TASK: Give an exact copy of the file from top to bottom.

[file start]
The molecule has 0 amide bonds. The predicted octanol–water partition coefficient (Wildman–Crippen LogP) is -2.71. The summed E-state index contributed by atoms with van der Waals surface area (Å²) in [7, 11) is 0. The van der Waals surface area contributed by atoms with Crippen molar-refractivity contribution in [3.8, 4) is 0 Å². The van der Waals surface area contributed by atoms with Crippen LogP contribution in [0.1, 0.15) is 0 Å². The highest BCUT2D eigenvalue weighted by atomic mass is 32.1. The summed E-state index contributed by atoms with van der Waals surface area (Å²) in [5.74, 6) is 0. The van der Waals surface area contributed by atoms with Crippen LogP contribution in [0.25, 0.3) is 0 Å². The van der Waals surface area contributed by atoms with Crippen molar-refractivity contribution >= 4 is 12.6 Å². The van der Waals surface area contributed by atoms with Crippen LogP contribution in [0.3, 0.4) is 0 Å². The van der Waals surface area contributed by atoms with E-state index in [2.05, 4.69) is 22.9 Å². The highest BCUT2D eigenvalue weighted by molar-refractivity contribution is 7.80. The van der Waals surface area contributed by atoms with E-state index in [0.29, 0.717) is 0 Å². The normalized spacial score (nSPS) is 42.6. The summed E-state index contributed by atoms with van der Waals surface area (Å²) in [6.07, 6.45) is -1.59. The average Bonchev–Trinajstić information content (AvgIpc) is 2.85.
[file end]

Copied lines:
The molecule has 0 amide bonds. The predicted octanol–water partition coefficient (Wildman–Crippen LogP) is -2.71. The summed E-state index contributed by atoms with van der Waals surface area (Å²) in [7, 11) is 0. The van der Waals surface area contributed by atoms with Crippen molar-refractivity contribution in [3.8, 4) is 0 Å². The van der Waals surface area contributed by atoms with Crippen LogP contribution in [0.1, 0.15) is 0 Å². The highest BCUT2D eigenvalue weighted by atomic mass is 32.1. The summed E-state index contributed by atoms with van der Waals surface area (Å²) in [5.74, 6) is 0. The van der Waals surface area contributed by atoms with Crippen LogP contribution in [0.25, 0.3) is 0 Å². The van der Waals surface area contributed by atoms with Crippen molar-refractivity contribution >= 4 is 12.6 Å². The van der Waals surface area contributed by atoms with Crippen LogP contribution in [0.3, 0.4) is 0 Å². The van der Waals surface area contributed by atoms with E-state index in [2.05, 4.69) is 22.9 Å². The highest BCUT2D eigenvalue weighted by molar-refractivity contribution is 7.80. The van der Waals surface area contributed by atoms with E-state index in [0.29, 0.717) is 0 Å². The normalized spacial score (nSPS) is 42.6. The summed E-state index contributed by atoms with van der Waals surface area (Å²) in [6.07, 6.45) is -1.59. The average Bonchev–Trinajstić information content (AvgIpc) is 2.85.